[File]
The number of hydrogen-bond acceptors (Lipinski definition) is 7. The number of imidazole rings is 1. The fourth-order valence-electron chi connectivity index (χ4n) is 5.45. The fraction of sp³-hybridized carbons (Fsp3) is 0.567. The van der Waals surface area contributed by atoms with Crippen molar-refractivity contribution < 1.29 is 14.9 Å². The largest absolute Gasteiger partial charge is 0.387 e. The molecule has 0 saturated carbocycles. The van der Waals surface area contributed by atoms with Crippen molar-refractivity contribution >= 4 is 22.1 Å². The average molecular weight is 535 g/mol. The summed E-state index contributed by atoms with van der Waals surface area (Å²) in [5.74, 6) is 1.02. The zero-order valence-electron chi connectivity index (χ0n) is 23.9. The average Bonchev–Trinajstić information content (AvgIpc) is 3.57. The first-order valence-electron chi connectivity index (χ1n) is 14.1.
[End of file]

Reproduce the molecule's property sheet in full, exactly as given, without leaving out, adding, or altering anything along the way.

The number of hydrogen-bond acceptors (Lipinski definition) is 7. The number of imidazole rings is 1. The fourth-order valence-electron chi connectivity index (χ4n) is 5.45. The fraction of sp³-hybridized carbons (Fsp3) is 0.567. The van der Waals surface area contributed by atoms with Crippen molar-refractivity contribution < 1.29 is 14.9 Å². The largest absolute Gasteiger partial charge is 0.387 e. The molecule has 0 saturated carbocycles. The van der Waals surface area contributed by atoms with Crippen molar-refractivity contribution >= 4 is 22.1 Å². The average molecular weight is 535 g/mol. The summed E-state index contributed by atoms with van der Waals surface area (Å²) in [5.74, 6) is 1.02. The zero-order valence-electron chi connectivity index (χ0n) is 23.9. The average Bonchev–Trinajstić information content (AvgIpc) is 3.57. The first-order valence-electron chi connectivity index (χ1n) is 14.1.